Will philosophy help you get a job?
The evidence is overwhelming that a philosophy education is extremely valuable, even in careers that you wouldn't normally think of as requiring philosophical background.
Indeed, philosophy is one of the top ten degrees for getting you a job, measured by percentage of graduates with a job within six months of finishing their degree. That beats physics and computer science.*
According to another recent survey, humanities graduates had better employment than computer and math fields, and social sciences such as economics and political science.*
In fact, a case can be made that if your major isn't philosophy, philosophy should be the field that you study second-most, after your major itself. This is true even in seemingly distant fields, such as engineering.*
If you want to study at the postgraduate level, you should study philosophy. Not only are philosophers the best at standardized testing--see below--but also, philosophers have high admission rates to postgraduate education, even in fields that seem unrelated.
For example, in 1997, the major with the highest admission rate to medical school was philosophy. And more generally, philosophers at or near the top in medical school admission rates. Philosophers also score at or near the top in law school admission rates.
Job skills and life skills
Philosophy gives you extremely important job skills. Philosophy is the only major that teaches critical thinking explicitly and directly, and high critical thinking skills are positively correlated with employment. (In addition, better critical thinkers have less credit card debt and are less likely to live at home.)
More generally, nearly all careers will require an ability to communicate one's ideas convincingly, to write and speak in general, and to evaluate evidence. Philosophy seems to teach these skills better than any other major, given the performance of philosophers on standardized tests, and the extremely high demands that philosophy places on students to develop these skills.
Many people attest that the most valuable parts of their education were their philosophy courses, or that they are looking for people who have the skills that philosophy provides better than anyone else.*
Another expert, a management consultant, writes that if you want to succeed in business, you should study philosophy.*
Finance, property development, health, social work, and business fields all want philosophy majors.*
Overwhelming majorities of employers surveyed continue to say that they want critical-thinking skills, ethical judgment skills, complex problem-solving skills, and written and oral communication skills; indeed, these are more important than choice of major.*
Will philosophy make me money? (And does that matter?)
Philosophy is a lot of fun. Philosophers often end up with moderately-paying jobs that give us a lot of free time and flexibility. People frequently pay money in order to have fun, so you could consider making less money but having more fun to be a pretty natural trade.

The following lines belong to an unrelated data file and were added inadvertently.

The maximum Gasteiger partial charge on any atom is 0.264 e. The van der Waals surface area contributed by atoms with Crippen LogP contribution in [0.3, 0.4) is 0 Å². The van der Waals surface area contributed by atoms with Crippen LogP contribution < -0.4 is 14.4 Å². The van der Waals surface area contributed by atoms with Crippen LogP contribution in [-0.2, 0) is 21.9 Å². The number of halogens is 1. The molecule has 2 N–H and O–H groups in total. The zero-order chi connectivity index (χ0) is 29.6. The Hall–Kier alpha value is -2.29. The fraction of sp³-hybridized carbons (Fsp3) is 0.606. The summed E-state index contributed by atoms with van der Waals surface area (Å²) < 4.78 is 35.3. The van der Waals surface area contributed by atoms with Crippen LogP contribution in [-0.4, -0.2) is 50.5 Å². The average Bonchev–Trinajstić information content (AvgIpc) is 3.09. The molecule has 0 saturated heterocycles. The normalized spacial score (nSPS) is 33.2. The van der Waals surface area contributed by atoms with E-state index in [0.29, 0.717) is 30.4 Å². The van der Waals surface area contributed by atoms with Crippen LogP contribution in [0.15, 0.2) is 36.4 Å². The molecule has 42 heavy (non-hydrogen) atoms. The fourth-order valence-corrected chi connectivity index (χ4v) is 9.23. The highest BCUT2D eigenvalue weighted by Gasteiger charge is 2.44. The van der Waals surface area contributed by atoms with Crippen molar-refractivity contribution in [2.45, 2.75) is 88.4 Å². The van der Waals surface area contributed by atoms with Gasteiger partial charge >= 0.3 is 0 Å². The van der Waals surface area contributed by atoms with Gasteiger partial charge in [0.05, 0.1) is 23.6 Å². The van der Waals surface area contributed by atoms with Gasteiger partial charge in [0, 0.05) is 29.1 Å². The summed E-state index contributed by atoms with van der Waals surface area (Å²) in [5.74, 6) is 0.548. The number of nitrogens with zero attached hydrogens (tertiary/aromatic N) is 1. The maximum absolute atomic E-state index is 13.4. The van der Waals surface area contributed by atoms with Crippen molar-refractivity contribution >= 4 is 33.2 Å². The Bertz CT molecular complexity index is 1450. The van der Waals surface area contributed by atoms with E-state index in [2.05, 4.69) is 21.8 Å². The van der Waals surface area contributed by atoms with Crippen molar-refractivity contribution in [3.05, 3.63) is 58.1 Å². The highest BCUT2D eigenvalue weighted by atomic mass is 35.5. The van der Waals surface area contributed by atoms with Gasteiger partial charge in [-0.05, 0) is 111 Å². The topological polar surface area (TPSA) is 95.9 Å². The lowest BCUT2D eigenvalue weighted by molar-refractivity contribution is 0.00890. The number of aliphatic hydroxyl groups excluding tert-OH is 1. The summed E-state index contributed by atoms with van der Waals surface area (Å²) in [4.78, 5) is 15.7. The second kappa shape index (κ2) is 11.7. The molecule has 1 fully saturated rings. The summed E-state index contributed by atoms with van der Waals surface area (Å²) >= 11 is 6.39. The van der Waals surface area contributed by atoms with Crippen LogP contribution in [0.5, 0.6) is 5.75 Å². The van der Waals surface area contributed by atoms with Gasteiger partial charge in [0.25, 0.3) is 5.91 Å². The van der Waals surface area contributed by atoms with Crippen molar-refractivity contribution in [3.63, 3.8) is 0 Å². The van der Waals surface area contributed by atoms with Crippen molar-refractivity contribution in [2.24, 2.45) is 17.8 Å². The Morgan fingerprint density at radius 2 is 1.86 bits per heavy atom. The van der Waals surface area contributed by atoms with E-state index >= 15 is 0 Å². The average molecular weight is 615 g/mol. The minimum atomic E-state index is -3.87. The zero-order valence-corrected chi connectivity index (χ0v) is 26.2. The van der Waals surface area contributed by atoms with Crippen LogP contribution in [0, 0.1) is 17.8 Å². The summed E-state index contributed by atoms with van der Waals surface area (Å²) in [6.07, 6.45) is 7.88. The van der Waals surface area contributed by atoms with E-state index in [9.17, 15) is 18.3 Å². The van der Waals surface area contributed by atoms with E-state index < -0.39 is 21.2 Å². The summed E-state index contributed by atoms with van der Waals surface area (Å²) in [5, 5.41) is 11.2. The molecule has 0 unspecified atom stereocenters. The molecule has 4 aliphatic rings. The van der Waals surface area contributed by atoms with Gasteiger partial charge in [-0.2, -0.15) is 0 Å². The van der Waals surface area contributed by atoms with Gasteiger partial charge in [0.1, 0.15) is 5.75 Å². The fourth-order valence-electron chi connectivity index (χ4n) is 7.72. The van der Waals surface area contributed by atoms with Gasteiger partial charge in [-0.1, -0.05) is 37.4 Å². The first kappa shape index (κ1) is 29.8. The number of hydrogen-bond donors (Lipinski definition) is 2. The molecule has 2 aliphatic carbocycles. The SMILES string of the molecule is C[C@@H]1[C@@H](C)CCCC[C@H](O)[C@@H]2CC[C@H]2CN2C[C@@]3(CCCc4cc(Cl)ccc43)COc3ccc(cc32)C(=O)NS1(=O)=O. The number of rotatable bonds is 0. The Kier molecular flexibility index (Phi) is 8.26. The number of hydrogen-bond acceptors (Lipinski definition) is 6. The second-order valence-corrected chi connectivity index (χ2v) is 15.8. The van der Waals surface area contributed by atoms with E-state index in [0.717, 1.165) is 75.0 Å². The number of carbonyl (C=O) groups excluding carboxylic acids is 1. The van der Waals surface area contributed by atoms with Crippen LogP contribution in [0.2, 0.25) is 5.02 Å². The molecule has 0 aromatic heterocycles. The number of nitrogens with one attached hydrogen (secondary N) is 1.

However, philosophers do make money. By mid-career, philosophy is in the top half for earnings potential out of all majors.* Here's a visual representation:
Indeed, by mid-career, philosophers make more money than any other humanities majors.* That's pretty good for a job as fun as this one.
Philosophers score the highest on the GRE, the general test of one's postgraduate education abilities. Here's a visual representation:
When grouped with religion, they score second-highest on the LSAT, the test to get into law school, but given religion's relatively poor performance on other tests, it's likely that philosophy considered alone would also score the highest. And even on the GMAT, for business school, philosophers score the third-highest. Humanities majors score well on the MCAT as well, for medical school, although it's difficult to find data about philosophy in particular.
What employers want
Employers want "people who can think clearly and critically, who know themselves, who have the ability to listen to others and interact respectfully."* Again, philosophy teaches clear and critical thinking better than any other major, and it also encourages reflective thinking.
Employers genuinely do value the broad education a liberal arts degree gives you, according to a recent congressional report.*
Correlation versus causation
Granted, it's possible that studying philosophy does not cause people to be so much smarter; it merely attracts those sorts of people. However, completing the philosophy major with good grades actually requires people to develop those skills, and so if you have the capacity to develop those skills at all, philosophy will greatly help you do so. In addition, it's unlikely that the direction of causation could only go in one direction: from being smart to studying philosophy. More likely, the two contribute to each other. If you can rise to the challenge of philosophy courses, your rising to the challenge will mean developing these skills.
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